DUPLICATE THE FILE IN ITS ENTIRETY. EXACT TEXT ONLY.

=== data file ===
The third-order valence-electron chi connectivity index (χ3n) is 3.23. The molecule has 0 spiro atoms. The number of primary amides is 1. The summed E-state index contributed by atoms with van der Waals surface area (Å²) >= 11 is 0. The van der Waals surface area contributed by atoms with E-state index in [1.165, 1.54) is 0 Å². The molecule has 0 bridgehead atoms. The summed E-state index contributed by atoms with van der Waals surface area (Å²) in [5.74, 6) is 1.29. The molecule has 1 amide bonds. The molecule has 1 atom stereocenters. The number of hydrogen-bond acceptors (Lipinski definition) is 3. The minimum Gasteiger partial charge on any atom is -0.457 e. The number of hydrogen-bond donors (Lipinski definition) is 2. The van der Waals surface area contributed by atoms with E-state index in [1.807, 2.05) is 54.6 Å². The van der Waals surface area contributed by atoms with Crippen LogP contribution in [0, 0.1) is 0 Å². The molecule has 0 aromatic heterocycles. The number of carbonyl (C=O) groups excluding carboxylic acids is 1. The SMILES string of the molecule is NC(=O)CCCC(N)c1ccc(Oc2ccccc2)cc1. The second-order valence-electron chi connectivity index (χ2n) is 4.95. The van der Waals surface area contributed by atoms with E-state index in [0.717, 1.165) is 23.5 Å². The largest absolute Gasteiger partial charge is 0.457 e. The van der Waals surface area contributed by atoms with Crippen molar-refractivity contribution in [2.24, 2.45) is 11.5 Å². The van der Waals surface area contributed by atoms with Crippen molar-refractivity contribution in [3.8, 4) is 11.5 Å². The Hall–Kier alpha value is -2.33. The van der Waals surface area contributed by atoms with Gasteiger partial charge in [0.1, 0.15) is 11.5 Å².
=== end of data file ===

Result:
The third-order valence-electron chi connectivity index (χ3n) is 3.23. The molecule has 0 spiro atoms. The number of primary amides is 1. The summed E-state index contributed by atoms with van der Waals surface area (Å²) >= 11 is 0. The van der Waals surface area contributed by atoms with E-state index in [1.165, 1.54) is 0 Å². The molecule has 0 bridgehead atoms. The summed E-state index contributed by atoms with van der Waals surface area (Å²) in [5.74, 6) is 1.29. The molecule has 1 amide bonds. The molecule has 1 atom stereocenters. The number of hydrogen-bond acceptors (Lipinski definition) is 3. The minimum Gasteiger partial charge on any atom is -0.457 e. The number of hydrogen-bond donors (Lipinski definition) is 2. The van der Waals surface area contributed by atoms with E-state index in [1.807, 2.05) is 54.6 Å². The van der Waals surface area contributed by atoms with Crippen LogP contribution in [0, 0.1) is 0 Å². The molecule has 0 aromatic heterocycles. The number of carbonyl (C=O) groups excluding carboxylic acids is 1. The SMILES string of the molecule is NC(=O)CCCC(N)c1ccc(Oc2ccccc2)cc1. The second-order valence-electron chi connectivity index (χ2n) is 4.95. The van der Waals surface area contributed by atoms with E-state index in [0.717, 1.165) is 23.5 Å². The largest absolute Gasteiger partial charge is 0.457 e. The van der Waals surface area contributed by atoms with Crippen molar-refractivity contribution in [2.24, 2.45) is 11.5 Å². The van der Waals surface area contributed by atoms with Crippen molar-refractivity contribution in [3.8, 4) is 11.5 Å². The Hall–Kier alpha value is -2.33. The van der Waals surface area contributed by atoms with Gasteiger partial charge in [0.1, 0.15) is 11.5 Å².